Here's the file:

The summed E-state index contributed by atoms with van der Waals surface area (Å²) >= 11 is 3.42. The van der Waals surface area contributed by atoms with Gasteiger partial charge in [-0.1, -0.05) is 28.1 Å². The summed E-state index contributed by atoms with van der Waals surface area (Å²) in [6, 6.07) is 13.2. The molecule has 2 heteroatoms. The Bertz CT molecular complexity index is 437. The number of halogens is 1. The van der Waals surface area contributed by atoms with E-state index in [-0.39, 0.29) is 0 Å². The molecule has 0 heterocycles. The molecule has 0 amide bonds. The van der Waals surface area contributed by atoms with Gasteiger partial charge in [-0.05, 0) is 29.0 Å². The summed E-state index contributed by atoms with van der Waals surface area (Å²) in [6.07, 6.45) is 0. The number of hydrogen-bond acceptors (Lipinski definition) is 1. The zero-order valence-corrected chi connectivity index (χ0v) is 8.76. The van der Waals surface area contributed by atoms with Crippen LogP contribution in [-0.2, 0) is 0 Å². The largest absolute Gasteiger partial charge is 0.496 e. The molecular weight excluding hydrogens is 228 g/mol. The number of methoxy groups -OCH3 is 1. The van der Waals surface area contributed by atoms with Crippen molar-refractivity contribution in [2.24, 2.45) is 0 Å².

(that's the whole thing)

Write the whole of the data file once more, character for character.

The summed E-state index contributed by atoms with van der Waals surface area (Å²) >= 11 is 3.42. The van der Waals surface area contributed by atoms with Gasteiger partial charge in [-0.1, -0.05) is 28.1 Å². The summed E-state index contributed by atoms with van der Waals surface area (Å²) in [6, 6.07) is 13.2. The molecule has 2 heteroatoms. The Bertz CT molecular complexity index is 437. The number of halogens is 1. The van der Waals surface area contributed by atoms with E-state index in [-0.39, 0.29) is 0 Å². The molecule has 0 heterocycles. The molecule has 0 amide bonds. The van der Waals surface area contributed by atoms with Gasteiger partial charge in [-0.05, 0) is 29.0 Å². The summed E-state index contributed by atoms with van der Waals surface area (Å²) in [6.07, 6.45) is 0. The number of hydrogen-bond acceptors (Lipinski definition) is 1. The zero-order valence-corrected chi connectivity index (χ0v) is 8.76. The van der Waals surface area contributed by atoms with Crippen LogP contribution in [-0.2, 0) is 0 Å². The largest absolute Gasteiger partial charge is 0.496 e. The molecular weight excluding hydrogens is 228 g/mol. The number of methoxy groups -OCH3 is 1. The van der Waals surface area contributed by atoms with Crippen molar-refractivity contribution in [2.24, 2.45) is 0 Å².